Coincidence or God?

Last week, as I do several times during the week, I left the office to get in a mid-afternoon workout at a local gym. I keep regular routines, with little variance. Some may think that could be boring, but it is what works for me. For example, my sleeping hours generally are 9:00 PM – 4:30 AM, and anything outside of that can make me irritable – the further from the norm, the crankier I get.

But little things I often do differently. On this trip, I had the sudden urge to call my wife. While I will often call her during the day, I never call her with driving to the gym, usually because I’m still processing work-related items while trying to get myself in the mode for the day’s programming from my coach. I hit the call button on the steering wheel.

“Hello?” I could tell from background traffic she wasn’t in the office. Plus, she sounded preoccupied. Maybe she had a late lunch that I forgot about?

“Hey, just calling to say hi.”

A pause, and then what no husband wants to hear.

“I need help!” She was starting to cry.

Everything stopped in that moment. Thoughts of work and programming exited my brain. “What happened?”

“I’m sick. I’m on the side of the road.”

“Where are you?” A gas station provided the easiest path to turn around.

“I just left work. I can’t drive home!”

As men do in these situations, I shifted into problem-solving mode. “Can you drive back to work?”

“I think so.”

“Okay, do that, that’s the safest thing to do. I’ll be there soon.”

I didn’t really know that, but my brain was scrambled and there was nothing I could do to help until I got to her office. At the very least, whatever her condition, she’d be around people who could help her if needed before I arrived (I was about 20 minutes away).

Funny that when you’re in a rush it often seems you end up behind every slow vehicle and hit every red light. But once I hit the interstate I flew. I may or may not have exceeded a couple traffic laws, and perhaps a law of physics.

When I arrived she was still in her vehicle in the parking lot, violently vomiting. A coworker was with her until I arrived. She couldn’t speak initially, but he told me she had said it came on suddenly. The early conclusion – food poisoning.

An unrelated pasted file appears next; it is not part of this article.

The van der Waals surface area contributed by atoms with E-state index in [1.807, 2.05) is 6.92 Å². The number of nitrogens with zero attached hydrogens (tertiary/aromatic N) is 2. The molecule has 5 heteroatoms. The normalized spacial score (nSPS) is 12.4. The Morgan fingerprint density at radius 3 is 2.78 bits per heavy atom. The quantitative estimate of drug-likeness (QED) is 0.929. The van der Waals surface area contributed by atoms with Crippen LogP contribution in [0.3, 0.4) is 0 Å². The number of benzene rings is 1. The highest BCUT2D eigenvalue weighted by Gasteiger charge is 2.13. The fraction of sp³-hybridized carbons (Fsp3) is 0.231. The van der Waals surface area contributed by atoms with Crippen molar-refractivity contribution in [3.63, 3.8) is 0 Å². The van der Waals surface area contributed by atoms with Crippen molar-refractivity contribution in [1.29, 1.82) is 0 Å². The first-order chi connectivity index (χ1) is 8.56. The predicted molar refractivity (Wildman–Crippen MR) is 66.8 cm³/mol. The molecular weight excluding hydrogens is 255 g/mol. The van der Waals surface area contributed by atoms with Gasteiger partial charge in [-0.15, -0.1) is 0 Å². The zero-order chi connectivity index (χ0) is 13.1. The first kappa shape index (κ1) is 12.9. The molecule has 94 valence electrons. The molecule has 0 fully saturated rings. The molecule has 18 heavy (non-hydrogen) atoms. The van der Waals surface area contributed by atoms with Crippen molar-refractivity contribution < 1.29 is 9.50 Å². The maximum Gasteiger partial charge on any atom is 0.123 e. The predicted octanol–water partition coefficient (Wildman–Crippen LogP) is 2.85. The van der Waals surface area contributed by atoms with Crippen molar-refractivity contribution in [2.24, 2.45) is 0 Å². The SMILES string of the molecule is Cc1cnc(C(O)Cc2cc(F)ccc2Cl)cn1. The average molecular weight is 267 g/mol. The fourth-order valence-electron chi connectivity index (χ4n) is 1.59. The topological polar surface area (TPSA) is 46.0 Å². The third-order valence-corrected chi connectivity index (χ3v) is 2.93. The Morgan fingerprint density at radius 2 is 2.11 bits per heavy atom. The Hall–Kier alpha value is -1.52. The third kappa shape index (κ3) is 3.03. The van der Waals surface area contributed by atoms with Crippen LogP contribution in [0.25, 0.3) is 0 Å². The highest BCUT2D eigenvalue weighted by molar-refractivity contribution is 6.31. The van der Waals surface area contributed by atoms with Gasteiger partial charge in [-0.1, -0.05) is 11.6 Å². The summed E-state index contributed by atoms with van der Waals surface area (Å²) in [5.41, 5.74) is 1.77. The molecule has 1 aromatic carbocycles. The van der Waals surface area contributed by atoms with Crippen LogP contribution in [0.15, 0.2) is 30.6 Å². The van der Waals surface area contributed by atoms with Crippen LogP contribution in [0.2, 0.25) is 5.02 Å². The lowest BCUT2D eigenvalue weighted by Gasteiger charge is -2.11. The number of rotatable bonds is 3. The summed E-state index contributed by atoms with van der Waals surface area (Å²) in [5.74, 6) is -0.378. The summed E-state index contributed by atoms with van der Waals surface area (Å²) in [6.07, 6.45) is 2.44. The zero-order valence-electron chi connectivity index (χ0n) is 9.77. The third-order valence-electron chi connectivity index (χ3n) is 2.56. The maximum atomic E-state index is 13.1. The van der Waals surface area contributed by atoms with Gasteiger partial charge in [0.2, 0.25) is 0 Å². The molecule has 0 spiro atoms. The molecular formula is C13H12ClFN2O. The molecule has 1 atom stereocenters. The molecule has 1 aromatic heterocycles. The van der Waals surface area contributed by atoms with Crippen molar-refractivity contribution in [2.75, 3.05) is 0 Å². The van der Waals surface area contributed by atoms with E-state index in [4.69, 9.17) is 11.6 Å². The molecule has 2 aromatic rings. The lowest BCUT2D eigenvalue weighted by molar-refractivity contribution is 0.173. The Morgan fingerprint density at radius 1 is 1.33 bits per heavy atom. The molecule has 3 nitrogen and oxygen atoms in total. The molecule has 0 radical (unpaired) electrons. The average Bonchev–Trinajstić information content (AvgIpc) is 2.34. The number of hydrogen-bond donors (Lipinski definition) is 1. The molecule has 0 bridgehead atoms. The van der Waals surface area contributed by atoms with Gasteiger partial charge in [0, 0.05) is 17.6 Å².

I took her into her office and stayed with her as her body continued to purge whatever had triggered the sickness. We hoped that eventually she would be able to drive, but after two hours she decided to go home with me, and we planned to pick up her car the next morning, if she was able.

As food poisoning cases usually go, she eventually stopped vomiting and was able to sleep. While weak the next day, she otherwise had recovered for the most part.

But none of that is the story I wanted to share, only necessary context information.

As I said before, I never call her on the way to the gym, but I had a sudden, strong urge to reach out to her. We realized that at the exact same moment she was calling out to God for help.

Coincidence? Or did God tap me on the shoulder and prompt me to call her, so I could help her, in response to her prayer?

I know what I believe.


Second Chance Publishing Launches

Second Chance Publishing Logo 2I’m excited to announce the official (meaning paperwork accepted) launch of my second business, Second Chance Publishing, or SCP. SCP is the imprint I created in 2013 for my self-publishing writing hobby. As I’ve grown in talent and seriousness towards writing, I realized it made sense to treat this endeavor as a business. My two-year experience with vCISO Services, LLC taught me much that I am now applying to SCP. While the primary function is as before, an imprint for my self-published works, I am considering branching out to help other aspiring indie authors. I have learned so much about everything that it takes to produce a novel, and realize I have only scratched the surface, but I have much to share. I’m not sure where God is leading me with this, only that, when called, the best response is to say yes.